Hope: What is a heart transplant if not hope? In granting the possibility of new life out of death, it is the essence of hope. Yet, hopefulness is also knowing death is imminent and finding a way to live well into that knowledge. The impulse of hope encourages us to go on despite the odds. Hope indeed seems to spring eternal. In my darkest days, something would come along and lift me up. Hope is a testimony of the human spirit, lifting us up, refusing to refuse us. This new heart brought hope to me, and I believe that in our going on together, we carry the hopes of my donor’s loved ones as well.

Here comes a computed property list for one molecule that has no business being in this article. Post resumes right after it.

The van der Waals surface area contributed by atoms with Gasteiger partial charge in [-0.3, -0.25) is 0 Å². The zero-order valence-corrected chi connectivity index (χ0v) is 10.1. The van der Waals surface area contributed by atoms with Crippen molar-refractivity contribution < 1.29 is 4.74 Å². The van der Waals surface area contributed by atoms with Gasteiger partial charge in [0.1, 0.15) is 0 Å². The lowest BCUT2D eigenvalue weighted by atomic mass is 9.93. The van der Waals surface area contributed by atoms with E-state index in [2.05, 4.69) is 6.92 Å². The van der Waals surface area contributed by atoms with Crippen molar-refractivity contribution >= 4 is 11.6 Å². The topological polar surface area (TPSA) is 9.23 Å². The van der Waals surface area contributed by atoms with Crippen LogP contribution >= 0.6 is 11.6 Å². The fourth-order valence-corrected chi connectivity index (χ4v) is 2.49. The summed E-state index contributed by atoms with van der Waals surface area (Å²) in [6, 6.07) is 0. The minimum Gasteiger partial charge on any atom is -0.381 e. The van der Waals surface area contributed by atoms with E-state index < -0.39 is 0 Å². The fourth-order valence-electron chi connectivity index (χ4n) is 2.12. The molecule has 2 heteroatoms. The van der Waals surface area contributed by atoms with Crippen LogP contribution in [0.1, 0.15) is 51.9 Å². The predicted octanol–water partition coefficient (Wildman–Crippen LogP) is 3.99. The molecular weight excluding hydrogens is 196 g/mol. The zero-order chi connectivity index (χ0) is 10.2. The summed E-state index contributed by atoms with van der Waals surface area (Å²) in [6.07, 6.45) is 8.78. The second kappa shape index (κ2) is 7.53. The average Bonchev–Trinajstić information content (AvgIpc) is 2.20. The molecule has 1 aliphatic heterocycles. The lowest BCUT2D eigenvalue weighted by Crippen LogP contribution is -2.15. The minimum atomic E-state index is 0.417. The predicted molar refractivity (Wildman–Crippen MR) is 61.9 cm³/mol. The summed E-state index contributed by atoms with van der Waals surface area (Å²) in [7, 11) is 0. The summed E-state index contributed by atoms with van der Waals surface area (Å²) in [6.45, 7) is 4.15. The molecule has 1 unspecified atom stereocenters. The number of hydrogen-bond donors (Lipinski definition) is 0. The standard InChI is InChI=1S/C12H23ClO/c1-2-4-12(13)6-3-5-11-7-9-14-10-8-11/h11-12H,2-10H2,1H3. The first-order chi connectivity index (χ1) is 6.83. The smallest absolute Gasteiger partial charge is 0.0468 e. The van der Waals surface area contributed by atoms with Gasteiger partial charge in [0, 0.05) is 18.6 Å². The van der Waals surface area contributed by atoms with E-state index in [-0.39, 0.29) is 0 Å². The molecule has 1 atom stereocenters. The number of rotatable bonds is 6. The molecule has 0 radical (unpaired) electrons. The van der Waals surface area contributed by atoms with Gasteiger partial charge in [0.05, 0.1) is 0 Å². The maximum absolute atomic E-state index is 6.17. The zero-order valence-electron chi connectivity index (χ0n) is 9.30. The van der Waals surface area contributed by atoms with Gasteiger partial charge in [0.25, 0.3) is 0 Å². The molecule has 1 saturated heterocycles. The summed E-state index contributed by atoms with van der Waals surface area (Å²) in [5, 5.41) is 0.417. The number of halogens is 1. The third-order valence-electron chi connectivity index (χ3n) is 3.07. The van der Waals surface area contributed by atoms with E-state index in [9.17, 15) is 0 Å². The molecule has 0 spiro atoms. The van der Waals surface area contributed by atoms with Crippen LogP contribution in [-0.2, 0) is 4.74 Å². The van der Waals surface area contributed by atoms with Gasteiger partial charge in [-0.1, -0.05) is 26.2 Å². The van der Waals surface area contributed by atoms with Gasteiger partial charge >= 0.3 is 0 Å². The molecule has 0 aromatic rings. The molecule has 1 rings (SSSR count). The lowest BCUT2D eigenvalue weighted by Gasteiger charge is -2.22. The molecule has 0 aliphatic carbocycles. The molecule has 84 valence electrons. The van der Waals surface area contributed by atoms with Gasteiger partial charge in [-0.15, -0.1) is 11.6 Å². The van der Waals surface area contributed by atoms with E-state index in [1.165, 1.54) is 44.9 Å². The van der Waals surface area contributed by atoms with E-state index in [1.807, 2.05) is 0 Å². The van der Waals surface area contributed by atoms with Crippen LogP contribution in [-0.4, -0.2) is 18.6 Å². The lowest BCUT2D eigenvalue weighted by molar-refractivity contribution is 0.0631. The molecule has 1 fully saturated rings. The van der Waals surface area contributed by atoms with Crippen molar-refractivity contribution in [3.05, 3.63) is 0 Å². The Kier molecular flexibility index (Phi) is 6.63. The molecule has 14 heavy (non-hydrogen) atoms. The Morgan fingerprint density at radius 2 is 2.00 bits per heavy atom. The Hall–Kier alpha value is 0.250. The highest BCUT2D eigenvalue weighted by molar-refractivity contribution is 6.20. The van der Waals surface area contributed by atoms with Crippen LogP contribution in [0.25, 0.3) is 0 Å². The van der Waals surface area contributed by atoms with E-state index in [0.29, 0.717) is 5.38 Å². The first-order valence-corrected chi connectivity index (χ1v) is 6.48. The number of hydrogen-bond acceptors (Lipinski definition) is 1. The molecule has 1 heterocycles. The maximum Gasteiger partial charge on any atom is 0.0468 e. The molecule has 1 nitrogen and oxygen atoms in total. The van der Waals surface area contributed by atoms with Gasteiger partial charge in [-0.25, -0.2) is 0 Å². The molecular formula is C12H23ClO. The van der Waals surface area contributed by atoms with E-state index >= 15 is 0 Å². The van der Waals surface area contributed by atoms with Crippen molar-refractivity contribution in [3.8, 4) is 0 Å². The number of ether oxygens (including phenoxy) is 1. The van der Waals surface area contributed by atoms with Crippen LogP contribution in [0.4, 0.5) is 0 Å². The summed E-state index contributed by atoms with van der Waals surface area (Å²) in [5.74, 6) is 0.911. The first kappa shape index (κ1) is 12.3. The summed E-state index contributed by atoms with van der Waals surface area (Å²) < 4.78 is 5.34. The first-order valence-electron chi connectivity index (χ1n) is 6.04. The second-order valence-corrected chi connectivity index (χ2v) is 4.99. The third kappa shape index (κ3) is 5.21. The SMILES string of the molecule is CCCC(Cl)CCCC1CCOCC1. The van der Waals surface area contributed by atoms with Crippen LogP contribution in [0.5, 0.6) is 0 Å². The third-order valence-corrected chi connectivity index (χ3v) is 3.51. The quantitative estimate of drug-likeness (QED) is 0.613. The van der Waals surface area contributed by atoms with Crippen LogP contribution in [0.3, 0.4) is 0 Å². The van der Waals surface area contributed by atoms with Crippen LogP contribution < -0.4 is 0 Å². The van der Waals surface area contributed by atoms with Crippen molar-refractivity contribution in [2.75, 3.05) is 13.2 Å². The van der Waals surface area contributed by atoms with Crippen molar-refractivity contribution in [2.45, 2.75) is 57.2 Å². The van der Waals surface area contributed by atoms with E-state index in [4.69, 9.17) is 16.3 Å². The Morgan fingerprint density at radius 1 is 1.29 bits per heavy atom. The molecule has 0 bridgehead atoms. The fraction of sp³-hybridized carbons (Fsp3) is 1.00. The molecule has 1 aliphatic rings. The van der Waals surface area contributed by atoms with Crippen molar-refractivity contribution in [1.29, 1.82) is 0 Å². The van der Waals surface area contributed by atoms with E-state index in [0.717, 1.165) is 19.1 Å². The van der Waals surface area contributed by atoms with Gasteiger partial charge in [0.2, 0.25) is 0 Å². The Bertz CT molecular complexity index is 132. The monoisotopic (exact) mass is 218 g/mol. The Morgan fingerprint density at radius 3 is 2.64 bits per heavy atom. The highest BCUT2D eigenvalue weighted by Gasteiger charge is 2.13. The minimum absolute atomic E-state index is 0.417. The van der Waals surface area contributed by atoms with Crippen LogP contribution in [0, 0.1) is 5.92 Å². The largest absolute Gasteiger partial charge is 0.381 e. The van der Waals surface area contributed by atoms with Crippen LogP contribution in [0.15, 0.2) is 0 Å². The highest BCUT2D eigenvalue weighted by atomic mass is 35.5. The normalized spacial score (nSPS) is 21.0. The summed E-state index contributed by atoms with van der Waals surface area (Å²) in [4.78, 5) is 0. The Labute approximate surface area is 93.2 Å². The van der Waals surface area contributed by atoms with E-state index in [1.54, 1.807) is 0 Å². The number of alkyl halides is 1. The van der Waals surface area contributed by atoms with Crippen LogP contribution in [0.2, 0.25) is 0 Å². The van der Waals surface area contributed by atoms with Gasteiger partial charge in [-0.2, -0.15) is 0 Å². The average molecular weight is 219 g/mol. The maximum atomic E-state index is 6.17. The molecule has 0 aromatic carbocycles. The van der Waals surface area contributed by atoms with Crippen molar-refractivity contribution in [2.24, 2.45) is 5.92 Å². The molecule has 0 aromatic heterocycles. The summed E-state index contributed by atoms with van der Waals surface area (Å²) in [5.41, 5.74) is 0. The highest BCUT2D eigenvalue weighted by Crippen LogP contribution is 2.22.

February is “Heart Month.” Presumably the American Heart Association chose February as the month to raise awareness about cardiovascular health because in February we celebrate Valentine’s Day which we observe by the giving and receiving of hearts of all kinds — heart-shaped Valentines, candy, jewelry – symbolic declarations of love, of giving our hearts to one another. Hearts have long been associated with love. When bringing our emotions to the surface, we “wear our hearts on our sleeve.” When speaking our deepest feelings, we “pour our hearts out.” Feelings of tenderness “warm our heart,” and compassion “pulls at our heartstrings.” When grieving, we feel “heartache,” and loss of love renders us “heartbroken.” The French word for heart, coeur, associates hearts with courage. We “take heart;” we “lose heart;” we “hearten.” We can engage in a task “wholeheartedly,” “halfheartedly,” or our “heart’s not in it” at all. We can be “bravehearted,” “lighthearted,” “tenderhearted,” “hardhearted,” or totally “heartless.” That’s a lot for the heart to carry.